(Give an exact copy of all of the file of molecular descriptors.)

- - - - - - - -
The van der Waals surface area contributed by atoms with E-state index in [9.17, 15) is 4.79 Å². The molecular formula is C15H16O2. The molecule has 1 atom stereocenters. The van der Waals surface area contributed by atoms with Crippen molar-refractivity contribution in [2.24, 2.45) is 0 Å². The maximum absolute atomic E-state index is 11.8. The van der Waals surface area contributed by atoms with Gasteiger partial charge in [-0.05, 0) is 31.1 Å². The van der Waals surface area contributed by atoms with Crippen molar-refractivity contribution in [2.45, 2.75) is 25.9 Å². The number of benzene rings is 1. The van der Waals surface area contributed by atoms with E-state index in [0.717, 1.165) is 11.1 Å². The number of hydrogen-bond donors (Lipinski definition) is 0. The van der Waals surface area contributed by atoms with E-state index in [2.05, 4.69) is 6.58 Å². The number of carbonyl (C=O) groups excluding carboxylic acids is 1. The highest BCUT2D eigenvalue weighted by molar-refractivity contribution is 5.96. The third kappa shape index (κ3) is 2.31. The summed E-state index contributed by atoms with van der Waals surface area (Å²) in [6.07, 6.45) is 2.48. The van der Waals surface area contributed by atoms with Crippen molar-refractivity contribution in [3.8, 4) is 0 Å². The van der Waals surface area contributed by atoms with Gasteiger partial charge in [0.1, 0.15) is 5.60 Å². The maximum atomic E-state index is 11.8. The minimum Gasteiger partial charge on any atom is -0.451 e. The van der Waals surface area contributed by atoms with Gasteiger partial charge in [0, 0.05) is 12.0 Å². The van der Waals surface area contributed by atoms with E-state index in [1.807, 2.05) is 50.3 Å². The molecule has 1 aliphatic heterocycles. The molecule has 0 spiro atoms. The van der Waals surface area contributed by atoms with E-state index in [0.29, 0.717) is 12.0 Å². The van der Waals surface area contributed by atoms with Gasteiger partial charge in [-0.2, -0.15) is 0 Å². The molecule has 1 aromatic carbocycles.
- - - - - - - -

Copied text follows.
The van der Waals surface area contributed by atoms with E-state index in [9.17, 15) is 4.79 Å². The molecular formula is C15H16O2. The molecule has 1 atom stereocenters. The van der Waals surface area contributed by atoms with Crippen molar-refractivity contribution in [2.24, 2.45) is 0 Å². The maximum absolute atomic E-state index is 11.8. The van der Waals surface area contributed by atoms with Gasteiger partial charge in [-0.05, 0) is 31.1 Å². The van der Waals surface area contributed by atoms with Crippen molar-refractivity contribution in [2.45, 2.75) is 25.9 Å². The number of benzene rings is 1. The van der Waals surface area contributed by atoms with E-state index in [0.717, 1.165) is 11.1 Å². The number of hydrogen-bond donors (Lipinski definition) is 0. The van der Waals surface area contributed by atoms with E-state index in [2.05, 4.69) is 6.58 Å². The number of carbonyl (C=O) groups excluding carboxylic acids is 1. The highest BCUT2D eigenvalue weighted by molar-refractivity contribution is 5.96. The third kappa shape index (κ3) is 2.31. The summed E-state index contributed by atoms with van der Waals surface area (Å²) in [6.07, 6.45) is 2.48. The van der Waals surface area contributed by atoms with Crippen molar-refractivity contribution in [3.8, 4) is 0 Å². The van der Waals surface area contributed by atoms with Gasteiger partial charge in [0.1, 0.15) is 5.60 Å². The maximum atomic E-state index is 11.8. The minimum Gasteiger partial charge on any atom is -0.451 e. The van der Waals surface area contributed by atoms with Gasteiger partial charge in [0, 0.05) is 12.0 Å². The van der Waals surface area contributed by atoms with E-state index in [1.807, 2.05) is 50.3 Å². The molecule has 1 aliphatic heterocycles. The molecule has 0 spiro atoms. The van der Waals surface area contributed by atoms with E-state index in [0.29, 0.717) is 12.0 Å². The van der Waals surface area contributed by atoms with Gasteiger partial charge in [-0.2, -0.15) is 0 Å². The molecule has 1 aromatic carbocycles.